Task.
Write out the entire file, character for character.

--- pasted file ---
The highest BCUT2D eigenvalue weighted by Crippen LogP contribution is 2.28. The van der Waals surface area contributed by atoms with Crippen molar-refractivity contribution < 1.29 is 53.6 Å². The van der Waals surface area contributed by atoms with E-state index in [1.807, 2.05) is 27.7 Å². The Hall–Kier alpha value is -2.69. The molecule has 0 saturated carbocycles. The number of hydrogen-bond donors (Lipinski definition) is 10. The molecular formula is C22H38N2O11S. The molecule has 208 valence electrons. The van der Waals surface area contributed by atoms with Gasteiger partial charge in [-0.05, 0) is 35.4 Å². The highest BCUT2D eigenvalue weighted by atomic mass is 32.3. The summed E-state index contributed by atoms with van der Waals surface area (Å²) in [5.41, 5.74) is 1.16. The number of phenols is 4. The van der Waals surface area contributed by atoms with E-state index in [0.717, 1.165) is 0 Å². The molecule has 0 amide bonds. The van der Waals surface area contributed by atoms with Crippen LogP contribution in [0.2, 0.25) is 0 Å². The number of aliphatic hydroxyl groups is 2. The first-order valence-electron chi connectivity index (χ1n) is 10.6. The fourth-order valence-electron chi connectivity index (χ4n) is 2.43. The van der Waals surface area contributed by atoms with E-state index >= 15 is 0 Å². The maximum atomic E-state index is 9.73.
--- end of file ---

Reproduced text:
The highest BCUT2D eigenvalue weighted by Crippen LogP contribution is 2.28. The van der Waals surface area contributed by atoms with Crippen molar-refractivity contribution < 1.29 is 53.6 Å². The van der Waals surface area contributed by atoms with E-state index in [1.807, 2.05) is 27.7 Å². The Hall–Kier alpha value is -2.69. The molecule has 0 saturated carbocycles. The number of hydrogen-bond donors (Lipinski definition) is 10. The molecular formula is C22H38N2O11S. The molecule has 208 valence electrons. The van der Waals surface area contributed by atoms with Gasteiger partial charge in [-0.05, 0) is 35.4 Å². The highest BCUT2D eigenvalue weighted by atomic mass is 32.3. The summed E-state index contributed by atoms with van der Waals surface area (Å²) in [5.41, 5.74) is 1.16. The number of phenols is 4. The van der Waals surface area contributed by atoms with E-state index in [0.717, 1.165) is 0 Å². The molecule has 0 amide bonds. The van der Waals surface area contributed by atoms with Crippen LogP contribution in [0.2, 0.25) is 0 Å². The number of aliphatic hydroxyl groups is 2. The first-order valence-electron chi connectivity index (χ1n) is 10.6. The fourth-order valence-electron chi connectivity index (χ4n) is 2.43. The van der Waals surface area contributed by atoms with E-state index >= 15 is 0 Å². The maximum atomic E-state index is 9.73.